The kiwi injured in a possum trap a month ago was released at Opato in the Waioeka Gorge near Gisborne last week.
The kiwi was released in a Ponga forested gully and hung around for a few minutes sniffing the ground and ignoring staff then disappeared into nearby ponga fronds.
“The juvenile female North Island brown kiwi recovered well from a month’s hospital treatment received at Wildbase Hospital and was ready to go home” says Department of Conservation (DOC), Partnership Manager, Awhina White.
DOC's Jamie Quirk holding the kiwi before release
“It’s a miracle it had survived so long in the wild with the threat of predators. Very few juveniles make it to adulthood but this is a good news story and it’s great to be able to return her home.”
“Our thanks go to the vets at Wildbase Hospital who rely on donations to enable them to do the work with native wildlife” says Ms White.
Kiwi checking out surroundings before heading into punga fronds
We wish the kiwi well and hope she finds a mate to boost the East Coast population.
The public are reminded if they find injured wildlife to contact the DOC 24 hour Hotline 0800 362 468.
Kiwis for kiwi is the trading name of The Kiwi Trust. Established in October 2012, it continues more than two decades of work by BNZ Save the Kiwi Trust to help protect kiwi and the places they live. Kiwis for kiwi raises and distributes funds to community, DOC and volunteer groups helping save kiwi throughout the country.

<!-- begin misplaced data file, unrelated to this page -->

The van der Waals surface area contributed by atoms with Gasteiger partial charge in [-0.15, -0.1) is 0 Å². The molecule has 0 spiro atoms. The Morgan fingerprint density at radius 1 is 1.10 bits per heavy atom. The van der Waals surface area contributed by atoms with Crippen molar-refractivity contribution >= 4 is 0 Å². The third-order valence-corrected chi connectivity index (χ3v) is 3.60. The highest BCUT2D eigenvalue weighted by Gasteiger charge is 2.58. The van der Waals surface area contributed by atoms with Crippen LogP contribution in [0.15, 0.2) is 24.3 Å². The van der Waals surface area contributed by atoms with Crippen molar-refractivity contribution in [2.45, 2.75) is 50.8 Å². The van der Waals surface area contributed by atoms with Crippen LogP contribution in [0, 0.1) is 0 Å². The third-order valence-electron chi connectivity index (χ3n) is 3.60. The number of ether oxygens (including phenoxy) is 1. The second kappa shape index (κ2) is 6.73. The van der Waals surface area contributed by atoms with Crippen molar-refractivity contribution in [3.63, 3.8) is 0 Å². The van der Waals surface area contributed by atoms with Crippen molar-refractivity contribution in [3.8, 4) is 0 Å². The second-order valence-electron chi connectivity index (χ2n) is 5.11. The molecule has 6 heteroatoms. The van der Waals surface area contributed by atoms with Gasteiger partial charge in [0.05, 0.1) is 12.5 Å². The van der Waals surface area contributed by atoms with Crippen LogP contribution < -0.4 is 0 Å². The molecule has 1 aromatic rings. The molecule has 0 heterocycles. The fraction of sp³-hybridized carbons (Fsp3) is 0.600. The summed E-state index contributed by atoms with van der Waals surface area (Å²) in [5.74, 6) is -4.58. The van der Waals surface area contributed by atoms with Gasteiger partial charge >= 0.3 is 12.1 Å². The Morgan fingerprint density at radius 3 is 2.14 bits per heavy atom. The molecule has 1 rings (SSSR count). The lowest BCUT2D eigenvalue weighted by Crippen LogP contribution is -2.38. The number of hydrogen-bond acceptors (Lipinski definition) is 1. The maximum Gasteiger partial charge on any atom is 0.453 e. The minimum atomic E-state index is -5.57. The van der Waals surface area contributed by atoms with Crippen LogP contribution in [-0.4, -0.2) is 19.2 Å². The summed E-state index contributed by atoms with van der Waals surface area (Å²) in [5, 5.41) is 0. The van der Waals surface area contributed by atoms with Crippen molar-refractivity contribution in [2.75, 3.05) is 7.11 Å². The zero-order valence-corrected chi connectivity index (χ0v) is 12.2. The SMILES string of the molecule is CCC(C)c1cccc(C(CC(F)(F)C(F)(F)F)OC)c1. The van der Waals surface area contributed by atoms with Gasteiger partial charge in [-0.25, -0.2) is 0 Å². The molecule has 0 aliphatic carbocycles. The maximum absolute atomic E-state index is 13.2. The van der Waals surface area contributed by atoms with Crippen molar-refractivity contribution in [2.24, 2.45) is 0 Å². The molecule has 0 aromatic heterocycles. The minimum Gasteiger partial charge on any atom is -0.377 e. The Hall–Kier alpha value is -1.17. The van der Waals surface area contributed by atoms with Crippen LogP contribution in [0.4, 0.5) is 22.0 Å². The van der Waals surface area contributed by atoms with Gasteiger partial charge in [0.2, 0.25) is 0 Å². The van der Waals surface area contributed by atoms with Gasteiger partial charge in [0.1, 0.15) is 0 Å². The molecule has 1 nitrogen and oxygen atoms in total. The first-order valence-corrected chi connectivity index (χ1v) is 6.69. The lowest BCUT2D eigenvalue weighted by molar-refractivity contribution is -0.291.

Our national icon – the kiwi – is under siege from stoats, dogs, cats, rats and loss of habitat. Just one hundred years ago, there were more than a million kiwi roaming throughout New Zealand. Today there are less than 70,000. Without urgent action, kiwi numbers will continue to fall with the risk that they will disappear in the wild.
BNZ Operation Nest Egg is a powerful tool to reverse the decline of kiwi populations. Eggs and chicks are harvested from nests to save them from stoats and cats. The young kiwi are returned to the wild when they weight about 1kg, big enough to fight off these predators. More than 2000 kiwi chicks have been returned to the wild since its inception in 1994, with captive facilities and hundreds of field workers from DOC and community groups throughout the country contributing to its success
Kiwis for kiwi works in partnership with the Department of Conservation (DOC) with a vision to take kiwi from endangered to everywhere.